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May 6, 2012

Education cuts may energize angry Texas parents

AUSTIN — Two years ago, promises to slash government spending swept Marva Beck into the Texas House. Now, the rancher from pine woods country admits that the Legislature's vote to cut $5.4 billion in state funding for schools could send her back home.

"When it comes to the school situation, it's, 'Where are you going to get the extra money the school districts want?'" said Beck, a Republican from Centerville in East Texas. "And it's a whole lot harder than what people assume it is to try and make those decisions."

Deep cuts in school funding approved by the Texas Legislature last summer could energize angry parents in a way similar to how the tea party movement mobilized conservatives in 2010. In the 150-seat state House alone, at least 29 candidates who are current or former school board members, or have other education experience, are challenging incumbents or vying for open seats in the May 29 primary.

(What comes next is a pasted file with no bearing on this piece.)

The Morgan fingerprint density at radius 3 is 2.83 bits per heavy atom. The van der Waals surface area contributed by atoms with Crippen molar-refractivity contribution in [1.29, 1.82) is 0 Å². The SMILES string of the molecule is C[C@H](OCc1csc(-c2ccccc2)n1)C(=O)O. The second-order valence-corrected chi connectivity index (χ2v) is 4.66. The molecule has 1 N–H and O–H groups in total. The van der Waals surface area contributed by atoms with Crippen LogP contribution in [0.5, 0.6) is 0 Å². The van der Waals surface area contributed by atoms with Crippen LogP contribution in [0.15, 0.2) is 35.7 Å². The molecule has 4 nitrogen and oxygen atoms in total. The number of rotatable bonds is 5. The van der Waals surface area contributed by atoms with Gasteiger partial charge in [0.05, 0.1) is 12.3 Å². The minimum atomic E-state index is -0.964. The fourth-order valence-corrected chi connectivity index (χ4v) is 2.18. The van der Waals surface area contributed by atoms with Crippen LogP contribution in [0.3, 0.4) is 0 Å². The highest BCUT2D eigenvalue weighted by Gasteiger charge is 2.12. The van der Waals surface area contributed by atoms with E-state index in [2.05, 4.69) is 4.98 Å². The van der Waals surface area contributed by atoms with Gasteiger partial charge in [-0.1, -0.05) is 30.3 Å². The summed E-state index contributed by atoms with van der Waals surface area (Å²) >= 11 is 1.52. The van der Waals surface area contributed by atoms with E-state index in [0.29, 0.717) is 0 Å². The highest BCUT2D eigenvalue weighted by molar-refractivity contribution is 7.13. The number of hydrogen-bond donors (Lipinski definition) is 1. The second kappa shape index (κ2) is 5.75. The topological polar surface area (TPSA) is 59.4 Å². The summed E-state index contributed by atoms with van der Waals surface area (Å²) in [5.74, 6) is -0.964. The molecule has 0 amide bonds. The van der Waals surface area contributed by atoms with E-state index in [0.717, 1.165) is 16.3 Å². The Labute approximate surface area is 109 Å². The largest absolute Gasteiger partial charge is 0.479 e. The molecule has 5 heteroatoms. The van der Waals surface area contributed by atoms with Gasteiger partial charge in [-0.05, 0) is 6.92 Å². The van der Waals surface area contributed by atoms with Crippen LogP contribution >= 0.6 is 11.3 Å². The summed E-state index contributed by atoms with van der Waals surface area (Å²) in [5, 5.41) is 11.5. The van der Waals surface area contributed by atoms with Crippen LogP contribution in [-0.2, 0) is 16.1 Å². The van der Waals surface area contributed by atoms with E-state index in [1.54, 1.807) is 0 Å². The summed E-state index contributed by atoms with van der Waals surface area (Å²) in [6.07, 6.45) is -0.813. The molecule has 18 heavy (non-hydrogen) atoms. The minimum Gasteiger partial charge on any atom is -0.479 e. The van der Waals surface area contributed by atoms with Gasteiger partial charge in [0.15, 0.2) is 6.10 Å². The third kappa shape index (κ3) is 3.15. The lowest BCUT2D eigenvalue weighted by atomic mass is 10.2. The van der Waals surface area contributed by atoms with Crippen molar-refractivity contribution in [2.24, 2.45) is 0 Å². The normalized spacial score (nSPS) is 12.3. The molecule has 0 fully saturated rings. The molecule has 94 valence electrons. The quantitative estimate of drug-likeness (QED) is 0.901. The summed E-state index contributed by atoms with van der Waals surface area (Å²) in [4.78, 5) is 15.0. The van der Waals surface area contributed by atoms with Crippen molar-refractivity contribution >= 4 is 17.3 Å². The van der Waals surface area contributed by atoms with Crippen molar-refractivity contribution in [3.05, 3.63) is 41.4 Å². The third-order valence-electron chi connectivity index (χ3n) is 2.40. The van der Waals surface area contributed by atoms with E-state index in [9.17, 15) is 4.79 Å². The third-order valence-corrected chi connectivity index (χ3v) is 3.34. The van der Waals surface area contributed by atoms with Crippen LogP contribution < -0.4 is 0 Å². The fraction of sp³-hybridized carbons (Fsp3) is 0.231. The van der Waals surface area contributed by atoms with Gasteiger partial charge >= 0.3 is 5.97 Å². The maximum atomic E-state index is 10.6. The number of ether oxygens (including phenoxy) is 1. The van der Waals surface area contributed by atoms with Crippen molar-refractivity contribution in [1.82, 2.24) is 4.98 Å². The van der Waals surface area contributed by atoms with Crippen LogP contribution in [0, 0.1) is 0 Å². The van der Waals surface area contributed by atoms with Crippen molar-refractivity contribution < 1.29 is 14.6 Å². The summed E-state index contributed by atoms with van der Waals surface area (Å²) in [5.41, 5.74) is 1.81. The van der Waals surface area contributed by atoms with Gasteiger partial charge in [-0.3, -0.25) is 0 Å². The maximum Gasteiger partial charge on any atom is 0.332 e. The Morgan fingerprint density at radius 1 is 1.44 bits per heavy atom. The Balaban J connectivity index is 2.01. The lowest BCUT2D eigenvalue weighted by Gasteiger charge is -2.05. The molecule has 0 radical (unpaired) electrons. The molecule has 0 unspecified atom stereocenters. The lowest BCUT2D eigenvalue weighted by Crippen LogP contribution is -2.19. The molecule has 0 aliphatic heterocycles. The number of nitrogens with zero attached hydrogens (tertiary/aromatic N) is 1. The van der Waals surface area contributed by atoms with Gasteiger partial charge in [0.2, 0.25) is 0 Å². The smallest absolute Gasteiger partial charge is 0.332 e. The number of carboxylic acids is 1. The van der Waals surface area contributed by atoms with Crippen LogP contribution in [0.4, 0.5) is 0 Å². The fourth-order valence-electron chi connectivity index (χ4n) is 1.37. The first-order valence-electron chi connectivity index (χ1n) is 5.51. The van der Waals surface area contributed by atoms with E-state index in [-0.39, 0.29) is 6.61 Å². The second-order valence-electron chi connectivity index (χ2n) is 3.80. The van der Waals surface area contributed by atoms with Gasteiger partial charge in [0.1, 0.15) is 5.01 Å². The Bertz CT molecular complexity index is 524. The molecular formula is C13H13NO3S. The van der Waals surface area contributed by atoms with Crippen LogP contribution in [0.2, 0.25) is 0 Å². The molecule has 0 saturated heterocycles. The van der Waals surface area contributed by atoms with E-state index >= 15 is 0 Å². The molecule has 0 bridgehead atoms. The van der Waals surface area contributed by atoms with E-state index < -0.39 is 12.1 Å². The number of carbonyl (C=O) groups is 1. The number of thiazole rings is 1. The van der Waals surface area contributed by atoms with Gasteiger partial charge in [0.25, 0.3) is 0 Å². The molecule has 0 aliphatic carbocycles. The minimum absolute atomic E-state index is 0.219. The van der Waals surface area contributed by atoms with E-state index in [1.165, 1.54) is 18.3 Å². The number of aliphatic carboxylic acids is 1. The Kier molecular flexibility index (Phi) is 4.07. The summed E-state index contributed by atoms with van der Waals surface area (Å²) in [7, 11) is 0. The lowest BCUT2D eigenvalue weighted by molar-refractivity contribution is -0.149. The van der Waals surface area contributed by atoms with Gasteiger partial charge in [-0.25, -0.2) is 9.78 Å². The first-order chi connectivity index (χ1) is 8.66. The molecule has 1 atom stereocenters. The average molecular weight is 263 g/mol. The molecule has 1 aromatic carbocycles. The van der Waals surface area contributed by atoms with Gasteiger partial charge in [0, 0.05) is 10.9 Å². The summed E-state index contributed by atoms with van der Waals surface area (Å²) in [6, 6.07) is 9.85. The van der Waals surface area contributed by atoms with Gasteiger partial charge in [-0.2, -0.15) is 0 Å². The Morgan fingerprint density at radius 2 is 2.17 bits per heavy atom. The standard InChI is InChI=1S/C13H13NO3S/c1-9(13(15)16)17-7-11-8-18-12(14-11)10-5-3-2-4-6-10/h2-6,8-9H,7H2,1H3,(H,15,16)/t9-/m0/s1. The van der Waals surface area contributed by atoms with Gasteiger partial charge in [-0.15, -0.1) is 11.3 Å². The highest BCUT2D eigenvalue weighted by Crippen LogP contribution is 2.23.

Seventeen are Republicans and 12 are Democrats — and most are pledging to fix Texas' broken school finance system and dial back the importance of high-stakes standardized tests.

A possible education backlash has Beck nervous and another incumbent, West Texas Republican Rep. Sid Miller, facing a primary challenge that could be tougher than expected. Among several candidates vying for an open seat in suburban Dallas, meanwhile, is Bennett Ratliff, scion of a well-known Texas political family who says his education background sets him apart from a crowded field.

"Funding is not the whole issue, but you can't continue to cut, and continue to cut, and continue to cut. At some point it does become about funding," said Ratliff, a Republican and nine-year veteran of the school board in Coppell, northwest of Dallas. His father is former Lt. Gov. Bill Ratliff and his brother Thomas is on the state Board of Education.

Under pressure from fiscal conservatives not to raise taxes amid a $27 billion budget shortfall to start 2011, Texas lawmakers cut $4 billion in education funding and another $1.4 billion in grant programs — reducing per pupil spending by more than $500.